Chapter 1 includes perspectives on the importance of defenses in counseling, definitions and properties of the mechanisms, and developmental and assessment considerations. Ten classic defenses are then introduced, in addition to a brief overview of the three-stage model of the counseling process. Chapter 2 focuses on denial as the first of the defenses to be reviewed regarding theoretical and practice implications. Denial serves as a lead chapter both for the significance of a prominent defense and for clarifying the counseling process and techniques that are also represented in the subsequent nine chapters on individual defenses. With each chapter on separate defenses organized in a standard format, the reader may study for comparative purposes specific counselor interventions in the counseling process. I have based my selection of the defense mechanisms examined primarily from those defenses most frequently referred to in the literature and my judgment of the mechanisms more commonly encountered in counseling practice. The group and case study chapters conclude the book.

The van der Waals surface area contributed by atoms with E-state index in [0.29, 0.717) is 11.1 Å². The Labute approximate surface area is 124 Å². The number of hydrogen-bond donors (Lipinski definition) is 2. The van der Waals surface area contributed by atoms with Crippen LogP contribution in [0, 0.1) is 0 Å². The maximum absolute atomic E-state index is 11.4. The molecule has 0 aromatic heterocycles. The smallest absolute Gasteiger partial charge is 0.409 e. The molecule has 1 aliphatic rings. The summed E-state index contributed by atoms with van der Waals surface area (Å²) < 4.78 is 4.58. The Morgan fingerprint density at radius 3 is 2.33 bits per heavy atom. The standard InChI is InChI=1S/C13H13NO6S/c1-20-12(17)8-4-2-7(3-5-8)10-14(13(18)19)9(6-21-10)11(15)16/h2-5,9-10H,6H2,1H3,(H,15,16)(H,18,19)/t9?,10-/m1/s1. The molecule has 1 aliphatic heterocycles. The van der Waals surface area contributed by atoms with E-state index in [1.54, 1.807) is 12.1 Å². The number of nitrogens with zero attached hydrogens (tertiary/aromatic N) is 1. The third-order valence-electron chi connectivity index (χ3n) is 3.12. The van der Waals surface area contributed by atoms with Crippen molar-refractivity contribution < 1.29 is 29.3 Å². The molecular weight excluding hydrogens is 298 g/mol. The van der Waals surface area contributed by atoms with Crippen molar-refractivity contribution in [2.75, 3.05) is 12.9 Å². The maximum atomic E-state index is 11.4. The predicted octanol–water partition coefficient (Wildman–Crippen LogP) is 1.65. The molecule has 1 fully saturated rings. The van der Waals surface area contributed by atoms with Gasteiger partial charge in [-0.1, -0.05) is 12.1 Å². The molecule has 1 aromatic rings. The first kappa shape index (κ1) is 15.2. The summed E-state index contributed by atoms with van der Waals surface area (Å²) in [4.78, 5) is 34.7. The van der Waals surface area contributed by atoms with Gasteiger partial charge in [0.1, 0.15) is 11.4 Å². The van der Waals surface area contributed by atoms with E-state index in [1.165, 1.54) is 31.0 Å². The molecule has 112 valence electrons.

In this volume, counseling is viewed as a therapeutic process involving client development during three stages. Throughout the counseling experience, essential interventions focus on clarifying individuals' functioning and establishing more adaptive behavior. Although the defense mechanisms originated in the psychoanalytic modality, the use of the constructs has broad and sustained application to practitioners in the helping professions with diverse orientations. With this in mind, I have written this book for counselors, psychologists, social workers, and other direct service professionals. Although the term counselor is used almost exclusively, this designation applies to the complementary roles of therapist and psychotherapist. The book is pertinent as a text in graduate courses that focus on techniques of counseling, theories of counseling and psychotherapy, or the counseling practicum.

    Acknowledgments